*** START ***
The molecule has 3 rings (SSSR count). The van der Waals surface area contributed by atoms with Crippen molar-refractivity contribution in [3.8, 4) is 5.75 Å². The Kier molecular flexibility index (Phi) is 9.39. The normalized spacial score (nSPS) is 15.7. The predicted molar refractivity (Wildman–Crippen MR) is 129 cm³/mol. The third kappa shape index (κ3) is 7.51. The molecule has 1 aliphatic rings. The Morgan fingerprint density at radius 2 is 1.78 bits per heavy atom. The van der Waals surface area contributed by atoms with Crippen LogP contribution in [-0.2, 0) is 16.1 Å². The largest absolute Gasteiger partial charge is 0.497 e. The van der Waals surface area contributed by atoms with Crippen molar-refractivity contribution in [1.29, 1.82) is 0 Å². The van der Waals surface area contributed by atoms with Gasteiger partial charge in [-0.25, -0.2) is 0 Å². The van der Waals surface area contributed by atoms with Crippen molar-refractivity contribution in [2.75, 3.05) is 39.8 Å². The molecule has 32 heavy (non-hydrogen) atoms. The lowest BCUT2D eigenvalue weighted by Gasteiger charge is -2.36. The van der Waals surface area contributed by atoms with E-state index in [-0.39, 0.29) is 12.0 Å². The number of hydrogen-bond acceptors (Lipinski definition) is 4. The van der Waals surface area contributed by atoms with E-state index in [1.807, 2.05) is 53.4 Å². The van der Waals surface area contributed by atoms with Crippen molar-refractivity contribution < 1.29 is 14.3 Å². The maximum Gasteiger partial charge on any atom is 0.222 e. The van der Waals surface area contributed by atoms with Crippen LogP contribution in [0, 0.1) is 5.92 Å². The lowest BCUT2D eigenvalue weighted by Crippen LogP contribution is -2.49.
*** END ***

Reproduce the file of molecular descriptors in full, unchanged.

The molecule has 3 rings (SSSR count). The van der Waals surface area contributed by atoms with Crippen molar-refractivity contribution in [3.8, 4) is 5.75 Å². The Kier molecular flexibility index (Phi) is 9.39. The normalized spacial score (nSPS) is 15.7. The predicted molar refractivity (Wildman–Crippen MR) is 129 cm³/mol. The third kappa shape index (κ3) is 7.51. The molecule has 1 aliphatic rings. The Morgan fingerprint density at radius 2 is 1.78 bits per heavy atom. The van der Waals surface area contributed by atoms with Crippen LogP contribution in [-0.2, 0) is 16.1 Å². The largest absolute Gasteiger partial charge is 0.497 e. The van der Waals surface area contributed by atoms with Crippen molar-refractivity contribution in [1.29, 1.82) is 0 Å². The van der Waals surface area contributed by atoms with Gasteiger partial charge in [-0.25, -0.2) is 0 Å². The van der Waals surface area contributed by atoms with Crippen molar-refractivity contribution in [2.75, 3.05) is 39.8 Å². The molecule has 32 heavy (non-hydrogen) atoms. The lowest BCUT2D eigenvalue weighted by Gasteiger charge is -2.36. The van der Waals surface area contributed by atoms with E-state index in [-0.39, 0.29) is 12.0 Å². The number of hydrogen-bond acceptors (Lipinski definition) is 4. The van der Waals surface area contributed by atoms with E-state index in [1.807, 2.05) is 53.4 Å². The van der Waals surface area contributed by atoms with Crippen molar-refractivity contribution < 1.29 is 14.3 Å². The maximum Gasteiger partial charge on any atom is 0.222 e. The van der Waals surface area contributed by atoms with Crippen LogP contribution in [0, 0.1) is 5.92 Å². The lowest BCUT2D eigenvalue weighted by Crippen LogP contribution is -2.49.